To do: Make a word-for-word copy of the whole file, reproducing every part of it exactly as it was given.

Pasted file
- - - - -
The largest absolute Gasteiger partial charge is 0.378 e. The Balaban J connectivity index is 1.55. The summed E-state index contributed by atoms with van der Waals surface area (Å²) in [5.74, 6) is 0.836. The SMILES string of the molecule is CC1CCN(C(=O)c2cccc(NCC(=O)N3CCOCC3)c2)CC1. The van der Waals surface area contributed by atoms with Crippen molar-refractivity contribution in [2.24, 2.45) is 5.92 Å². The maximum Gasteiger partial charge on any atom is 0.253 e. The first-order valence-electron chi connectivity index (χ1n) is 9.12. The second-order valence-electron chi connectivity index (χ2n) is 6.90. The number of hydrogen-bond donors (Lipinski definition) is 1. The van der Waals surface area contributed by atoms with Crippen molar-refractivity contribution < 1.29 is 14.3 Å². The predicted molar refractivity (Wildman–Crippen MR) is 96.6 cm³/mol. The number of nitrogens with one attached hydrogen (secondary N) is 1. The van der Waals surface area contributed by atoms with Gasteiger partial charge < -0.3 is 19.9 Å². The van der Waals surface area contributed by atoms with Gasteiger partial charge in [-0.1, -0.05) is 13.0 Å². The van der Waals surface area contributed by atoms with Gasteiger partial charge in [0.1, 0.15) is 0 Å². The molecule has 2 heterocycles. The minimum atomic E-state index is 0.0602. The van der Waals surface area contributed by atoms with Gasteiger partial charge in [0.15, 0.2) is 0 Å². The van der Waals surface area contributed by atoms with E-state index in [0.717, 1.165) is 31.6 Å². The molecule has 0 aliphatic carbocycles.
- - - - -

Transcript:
The largest absolute Gasteiger partial charge is 0.378 e. The Balaban J connectivity index is 1.55. The summed E-state index contributed by atoms with van der Waals surface area (Å²) in [5.74, 6) is 0.836. The SMILES string of the molecule is CC1CCN(C(=O)c2cccc(NCC(=O)N3CCOCC3)c2)CC1. The van der Waals surface area contributed by atoms with Crippen molar-refractivity contribution in [2.24, 2.45) is 5.92 Å². The maximum Gasteiger partial charge on any atom is 0.253 e. The first-order valence-electron chi connectivity index (χ1n) is 9.12. The second-order valence-electron chi connectivity index (χ2n) is 6.90. The number of hydrogen-bond donors (Lipinski definition) is 1. The van der Waals surface area contributed by atoms with Crippen molar-refractivity contribution < 1.29 is 14.3 Å². The predicted molar refractivity (Wildman–Crippen MR) is 96.6 cm³/mol. The number of nitrogens with one attached hydrogen (secondary N) is 1. The van der Waals surface area contributed by atoms with Gasteiger partial charge < -0.3 is 19.9 Å². The van der Waals surface area contributed by atoms with Gasteiger partial charge in [-0.1, -0.05) is 13.0 Å². The van der Waals surface area contributed by atoms with Gasteiger partial charge in [0.1, 0.15) is 0 Å². The molecule has 2 heterocycles. The minimum atomic E-state index is 0.0602. The van der Waals surface area contributed by atoms with Gasteiger partial charge in [0.15, 0.2) is 0 Å². The van der Waals surface area contributed by atoms with E-state index in [0.717, 1.165) is 31.6 Å². The molecule has 0 aliphatic carbocycles.